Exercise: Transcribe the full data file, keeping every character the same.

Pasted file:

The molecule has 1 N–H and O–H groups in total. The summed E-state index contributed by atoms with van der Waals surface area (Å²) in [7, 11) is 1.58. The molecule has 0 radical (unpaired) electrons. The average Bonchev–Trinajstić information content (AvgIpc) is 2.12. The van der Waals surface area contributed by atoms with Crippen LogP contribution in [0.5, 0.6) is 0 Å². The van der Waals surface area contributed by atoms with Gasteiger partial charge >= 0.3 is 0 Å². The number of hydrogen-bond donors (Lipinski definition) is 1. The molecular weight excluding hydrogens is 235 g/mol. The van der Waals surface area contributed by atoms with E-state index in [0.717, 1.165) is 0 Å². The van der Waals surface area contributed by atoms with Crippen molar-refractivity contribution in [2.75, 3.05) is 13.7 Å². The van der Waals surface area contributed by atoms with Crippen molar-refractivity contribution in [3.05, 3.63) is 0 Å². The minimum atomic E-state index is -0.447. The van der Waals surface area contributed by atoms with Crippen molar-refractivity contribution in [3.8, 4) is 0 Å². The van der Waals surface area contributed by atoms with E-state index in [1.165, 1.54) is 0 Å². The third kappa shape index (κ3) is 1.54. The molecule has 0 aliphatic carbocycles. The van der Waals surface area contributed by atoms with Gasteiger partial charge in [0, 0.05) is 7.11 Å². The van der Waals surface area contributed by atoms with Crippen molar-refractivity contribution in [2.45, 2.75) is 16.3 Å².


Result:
The molecule has 1 N–H and O–H groups in total. The summed E-state index contributed by atoms with van der Waals surface area (Å²) in [7, 11) is 1.58. The molecule has 0 radical (unpaired) electrons. The average Bonchev–Trinajstić information content (AvgIpc) is 2.12. The van der Waals surface area contributed by atoms with Crippen LogP contribution in [0.5, 0.6) is 0 Å². The van der Waals surface area contributed by atoms with Gasteiger partial charge >= 0.3 is 0 Å². The number of hydrogen-bond donors (Lipinski definition) is 1. The molecular weight excluding hydrogens is 235 g/mol. The van der Waals surface area contributed by atoms with E-state index in [0.717, 1.165) is 0 Å². The van der Waals surface area contributed by atoms with Crippen molar-refractivity contribution in [2.75, 3.05) is 13.7 Å². The van der Waals surface area contributed by atoms with Crippen molar-refractivity contribution in [3.05, 3.63) is 0 Å². The minimum atomic E-state index is -0.447. The van der Waals surface area contributed by atoms with Crippen molar-refractivity contribution in [3.8, 4) is 0 Å². The van der Waals surface area contributed by atoms with E-state index in [1.165, 1.54) is 0 Å². The third kappa shape index (κ3) is 1.54. The molecule has 0 aliphatic carbocycles. The van der Waals surface area contributed by atoms with Gasteiger partial charge in [0, 0.05) is 7.11 Å². The van der Waals surface area contributed by atoms with Crippen molar-refractivity contribution in [2.45, 2.75) is 16.3 Å².